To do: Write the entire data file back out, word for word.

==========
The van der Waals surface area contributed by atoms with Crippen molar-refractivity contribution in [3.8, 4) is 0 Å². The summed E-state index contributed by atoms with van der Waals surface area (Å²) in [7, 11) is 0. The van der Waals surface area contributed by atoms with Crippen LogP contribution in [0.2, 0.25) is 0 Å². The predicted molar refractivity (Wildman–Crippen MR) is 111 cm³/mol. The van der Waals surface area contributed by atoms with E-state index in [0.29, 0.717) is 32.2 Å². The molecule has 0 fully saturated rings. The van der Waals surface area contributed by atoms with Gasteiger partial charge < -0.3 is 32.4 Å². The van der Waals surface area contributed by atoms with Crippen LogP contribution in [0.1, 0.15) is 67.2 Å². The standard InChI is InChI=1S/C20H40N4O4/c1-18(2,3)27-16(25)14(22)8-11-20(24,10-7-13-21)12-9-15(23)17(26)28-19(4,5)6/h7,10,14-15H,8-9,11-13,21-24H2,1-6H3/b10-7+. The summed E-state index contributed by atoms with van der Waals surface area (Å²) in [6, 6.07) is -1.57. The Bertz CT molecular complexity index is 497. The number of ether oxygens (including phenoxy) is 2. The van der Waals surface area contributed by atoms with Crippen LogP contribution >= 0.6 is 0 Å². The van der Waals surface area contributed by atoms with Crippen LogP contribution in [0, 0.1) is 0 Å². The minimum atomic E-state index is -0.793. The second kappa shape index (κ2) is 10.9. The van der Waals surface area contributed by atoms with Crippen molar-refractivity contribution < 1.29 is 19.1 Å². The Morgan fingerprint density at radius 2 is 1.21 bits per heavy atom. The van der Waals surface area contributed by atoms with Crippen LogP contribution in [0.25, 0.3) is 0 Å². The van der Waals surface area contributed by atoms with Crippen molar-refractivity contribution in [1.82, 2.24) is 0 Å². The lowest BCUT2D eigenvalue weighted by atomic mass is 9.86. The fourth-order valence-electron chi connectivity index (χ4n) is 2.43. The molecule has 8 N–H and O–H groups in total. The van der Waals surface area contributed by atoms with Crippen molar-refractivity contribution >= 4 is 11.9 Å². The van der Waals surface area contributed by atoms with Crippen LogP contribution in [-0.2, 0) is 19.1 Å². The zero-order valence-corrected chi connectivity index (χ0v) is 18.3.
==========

The van der Waals surface area contributed by atoms with Crippen molar-refractivity contribution in [3.8, 4) is 0 Å². The summed E-state index contributed by atoms with van der Waals surface area (Å²) in [7, 11) is 0. The van der Waals surface area contributed by atoms with Crippen LogP contribution in [0.2, 0.25) is 0 Å². The predicted molar refractivity (Wildman–Crippen MR) is 111 cm³/mol. The van der Waals surface area contributed by atoms with E-state index in [0.29, 0.717) is 32.2 Å². The molecule has 0 fully saturated rings. The van der Waals surface area contributed by atoms with Gasteiger partial charge < -0.3 is 32.4 Å². The van der Waals surface area contributed by atoms with Crippen LogP contribution in [0.1, 0.15) is 67.2 Å². The standard InChI is InChI=1S/C20H40N4O4/c1-18(2,3)27-16(25)14(22)8-11-20(24,10-7-13-21)12-9-15(23)17(26)28-19(4,5)6/h7,10,14-15H,8-9,11-13,21-24H2,1-6H3/b10-7+. The summed E-state index contributed by atoms with van der Waals surface area (Å²) in [6, 6.07) is -1.57. The Bertz CT molecular complexity index is 497. The number of ether oxygens (including phenoxy) is 2. The van der Waals surface area contributed by atoms with Crippen LogP contribution >= 0.6 is 0 Å². The van der Waals surface area contributed by atoms with Crippen LogP contribution in [0, 0.1) is 0 Å². The minimum atomic E-state index is -0.793. The second kappa shape index (κ2) is 10.9. The van der Waals surface area contributed by atoms with Crippen molar-refractivity contribution < 1.29 is 19.1 Å². The Morgan fingerprint density at radius 2 is 1.21 bits per heavy atom. The van der Waals surface area contributed by atoms with Crippen LogP contribution in [0.25, 0.3) is 0 Å². The van der Waals surface area contributed by atoms with Crippen molar-refractivity contribution in [1.82, 2.24) is 0 Å². The lowest BCUT2D eigenvalue weighted by atomic mass is 9.86. The fourth-order valence-electron chi connectivity index (χ4n) is 2.43. The molecule has 8 N–H and O–H groups in total. The van der Waals surface area contributed by atoms with Crippen molar-refractivity contribution >= 4 is 11.9 Å². The van der Waals surface area contributed by atoms with Crippen LogP contribution in [-0.2, 0) is 19.1 Å². The zero-order valence-corrected chi connectivity index (χ0v) is 18.3.